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Tom Fleming and Andrew Erskine at Tom Fleming Creative Consultancy has written three papers in a report for Arts Council in UK on what an approach could be for the council in supporting the growth in the arts economy.
The three papers are: The arts economy: Balancing sustainability, innovation and growth, Place, infrastructure and digital: an agenda combined and Towards an arts and creative economy development programme.
Download the report here: creative_economy_final210711.
Nätverkstan met with Tom Fleming in London, read more here.
More and more are to be found on critique of creative industries and creativity. Here a report for summer-reading: Critique of Creativity.
Download here: 9781906948146critiqueofcreativity.pdf
Ever since the present Swedish Minister of Culture got her position, the discussion has gone warm on corporate sponsorship as an important source of income in cultural life. The newly formed grant organization Kulturbryggan has to find half of its budget in sponsorship and new tickboxes has been put into application forms where the applicant for state money need to state if they have sponsor-money.
But feelings are not mutual. The interest from the corporate world in sponsoring culture is limited.
The daily Svenska Dagbladet was curious of this un-willing attitude from business life, represented by the organization Svenskt Näringsliv (Confederation of Swedish Enterprise), and asked well-known financer Anders Wall of why (15 February 2011). Himself, he has a great interest in art and culture, but his colleagues in the Confederation seem not to share this faiblesse.
He answered that we need to do two things: Raise the interest of art and culture within the business field, and, make evident for people who sponsor what they get in return. A wide spread conclusion has been that people within culture need to better communicate their message and outcomes, something that has lead to innumerable amount of courses in how to market one-self as an artist and become a better salesperson.
Capacity-building courses is something good and should be provided for, but is it the single answer to lack of sponsorship?
The other week we got the answer from Svenskt Näringsliv it-self. A new report was published on Konsten att strula till ett liv. Om ungdomars irrvägar mellan skola och arbete (July 2011) (The art of messing up a life. On youth’s wandering between school and employment, my translation).
The report is a study of the costs for society when students finish higher education late in life and chooses to study educations not guaranteeing employment after examination. Studying art and humanities is in this arguing a complete waste of time (and cost for society are high), while studying law and technique is the future.
This leads the authors to the conclusion that educations with a low economic return such as humanities and art should get reduced study-loan possibilities by lowering the grant-part of the loan (and the other way around; raising the grant-part of the loan for educations with high economic return such as law and technique).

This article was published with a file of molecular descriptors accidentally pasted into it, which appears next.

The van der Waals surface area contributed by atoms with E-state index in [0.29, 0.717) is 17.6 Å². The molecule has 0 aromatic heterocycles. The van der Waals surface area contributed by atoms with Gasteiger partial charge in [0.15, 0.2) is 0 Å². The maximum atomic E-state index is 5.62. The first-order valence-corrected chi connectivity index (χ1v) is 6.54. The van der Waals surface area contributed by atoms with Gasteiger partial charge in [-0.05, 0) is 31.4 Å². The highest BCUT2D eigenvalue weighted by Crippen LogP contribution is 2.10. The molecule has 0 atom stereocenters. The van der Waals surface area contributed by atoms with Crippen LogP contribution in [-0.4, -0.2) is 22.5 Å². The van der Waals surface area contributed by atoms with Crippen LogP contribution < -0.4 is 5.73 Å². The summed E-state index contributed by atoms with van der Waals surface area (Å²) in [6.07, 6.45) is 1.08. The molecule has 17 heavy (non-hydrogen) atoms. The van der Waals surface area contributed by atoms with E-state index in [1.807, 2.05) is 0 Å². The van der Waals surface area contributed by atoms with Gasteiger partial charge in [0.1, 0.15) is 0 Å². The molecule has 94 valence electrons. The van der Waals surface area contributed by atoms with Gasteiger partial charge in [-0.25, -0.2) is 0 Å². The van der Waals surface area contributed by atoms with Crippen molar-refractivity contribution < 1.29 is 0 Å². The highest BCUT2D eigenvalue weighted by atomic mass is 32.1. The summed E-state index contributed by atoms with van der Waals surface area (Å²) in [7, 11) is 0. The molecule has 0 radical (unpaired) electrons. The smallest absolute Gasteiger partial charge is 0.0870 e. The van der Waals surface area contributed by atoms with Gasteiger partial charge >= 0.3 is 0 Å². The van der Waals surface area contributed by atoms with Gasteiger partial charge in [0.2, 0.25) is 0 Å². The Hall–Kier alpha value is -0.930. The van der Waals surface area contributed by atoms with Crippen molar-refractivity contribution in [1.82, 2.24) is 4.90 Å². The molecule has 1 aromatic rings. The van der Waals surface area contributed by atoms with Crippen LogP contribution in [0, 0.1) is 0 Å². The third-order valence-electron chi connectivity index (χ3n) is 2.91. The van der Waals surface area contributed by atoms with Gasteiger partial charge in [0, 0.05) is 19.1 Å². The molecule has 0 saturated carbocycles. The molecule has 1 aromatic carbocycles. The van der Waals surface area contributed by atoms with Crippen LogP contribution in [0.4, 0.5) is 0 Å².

“Hobby-courses” like “Harry Potter and his world” not leading to employment should get reduced support.
It seems to have escaped the authors that for example Harry Potter often is used as an example of the positive effects that J K Rowling’s books have had on economy and employment. As Journalist Per Svensson notes in his comment on the same report in Svenska Dagbladet (June 30 2011), the Economist had a long article already in 2009 on the importance of Harry Potter and that few could measure with author J K Rowling when it came to creating jobs and well-being in society.
There is something to be learnt from the Harry Potter example and others of the same completely ignored in the report. Also the question: How will new jobs be created? When the first Iphone was launched on January 9, 2007, an instant new job was created: the design and production of applications. Now, fours years later, people live on making apps.
Another fact is that within art and culture there has never been many full-time jobs around. Instead many start their own enterprise working as entrepreneurs. Measuring art and culture in employment and well-defined career-paths after education is misleading.
With this report, Svenskt Näringsliv gave the answer to why the interest of sponsoring culture is so mild. There is a complete lack of knowledge and interest in humanities, art and culture represented by the organization.
This call for a very evident need: Bring in humanities, art and culture as compulsory subjects in all University educations in Sweden.
Read the report here (Swedish): konsten_att_strula_t_27628a.
It is inspiring to come together with colleagues in the same area to discuss pedagogical ideas, workshop outlines, content in art management and cultural entrepreneurship. Exchanging ideas is a great way of sharing knowledge and get inspiration to new ideas. This combined with interesting art exhibitions, like St Ive’s own sculptor Barbara Hepworth and a visit to Tate and walk through the balloons of Martin Creed‘s Work no. 210 Half the air in a given space are unbeatable.
The Think Tank in St Ives (UK) with colleagues Gesa Birnkraut (Germany), Karin Wolf (Austria), Mattias Kress (Germany) and Sue Kay (UK) that just took place was one of those moments where new thoughts were created.
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